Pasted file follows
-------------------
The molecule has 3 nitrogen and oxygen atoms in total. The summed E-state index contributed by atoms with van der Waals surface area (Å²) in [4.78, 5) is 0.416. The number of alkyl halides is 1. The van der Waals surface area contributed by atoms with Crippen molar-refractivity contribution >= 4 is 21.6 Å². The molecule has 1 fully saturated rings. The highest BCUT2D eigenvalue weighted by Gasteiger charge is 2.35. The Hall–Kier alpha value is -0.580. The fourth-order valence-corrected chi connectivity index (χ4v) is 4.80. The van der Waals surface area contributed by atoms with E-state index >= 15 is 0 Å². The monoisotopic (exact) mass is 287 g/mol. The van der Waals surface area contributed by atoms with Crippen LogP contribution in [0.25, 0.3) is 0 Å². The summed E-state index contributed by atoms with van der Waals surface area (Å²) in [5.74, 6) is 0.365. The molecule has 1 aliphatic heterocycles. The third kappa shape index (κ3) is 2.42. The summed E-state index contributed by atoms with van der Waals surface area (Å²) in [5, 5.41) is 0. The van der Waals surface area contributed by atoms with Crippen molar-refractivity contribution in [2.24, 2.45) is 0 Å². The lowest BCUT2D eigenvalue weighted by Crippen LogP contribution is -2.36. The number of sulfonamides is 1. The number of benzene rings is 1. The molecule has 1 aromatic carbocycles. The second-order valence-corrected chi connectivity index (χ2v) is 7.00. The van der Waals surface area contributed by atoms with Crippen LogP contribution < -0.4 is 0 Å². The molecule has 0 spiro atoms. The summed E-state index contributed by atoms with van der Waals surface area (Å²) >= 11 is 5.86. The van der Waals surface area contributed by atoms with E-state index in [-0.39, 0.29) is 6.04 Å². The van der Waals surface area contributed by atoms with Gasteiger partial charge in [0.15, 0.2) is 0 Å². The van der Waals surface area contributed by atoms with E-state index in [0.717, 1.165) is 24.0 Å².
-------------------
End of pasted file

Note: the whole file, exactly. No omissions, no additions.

The molecule has 3 nitrogen and oxygen atoms in total. The summed E-state index contributed by atoms with van der Waals surface area (Å²) in [4.78, 5) is 0.416. The number of alkyl halides is 1. The van der Waals surface area contributed by atoms with Crippen molar-refractivity contribution >= 4 is 21.6 Å². The molecule has 1 fully saturated rings. The highest BCUT2D eigenvalue weighted by Gasteiger charge is 2.35. The Hall–Kier alpha value is -0.580. The fourth-order valence-corrected chi connectivity index (χ4v) is 4.80. The van der Waals surface area contributed by atoms with E-state index >= 15 is 0 Å². The monoisotopic (exact) mass is 287 g/mol. The van der Waals surface area contributed by atoms with Crippen LogP contribution in [0.25, 0.3) is 0 Å². The summed E-state index contributed by atoms with van der Waals surface area (Å²) in [5.74, 6) is 0.365. The molecule has 1 aliphatic heterocycles. The third kappa shape index (κ3) is 2.42. The summed E-state index contributed by atoms with van der Waals surface area (Å²) in [5, 5.41) is 0. The van der Waals surface area contributed by atoms with Crippen molar-refractivity contribution in [2.24, 2.45) is 0 Å². The lowest BCUT2D eigenvalue weighted by Crippen LogP contribution is -2.36. The number of sulfonamides is 1. The number of benzene rings is 1. The molecule has 1 aromatic carbocycles. The second-order valence-corrected chi connectivity index (χ2v) is 7.00. The van der Waals surface area contributed by atoms with Crippen LogP contribution < -0.4 is 0 Å². The molecule has 0 spiro atoms. The summed E-state index contributed by atoms with van der Waals surface area (Å²) >= 11 is 5.86. The van der Waals surface area contributed by atoms with E-state index in [-0.39, 0.29) is 6.04 Å². The van der Waals surface area contributed by atoms with Gasteiger partial charge in [0.15, 0.2) is 0 Å². The van der Waals surface area contributed by atoms with E-state index in [0.717, 1.165) is 24.0 Å².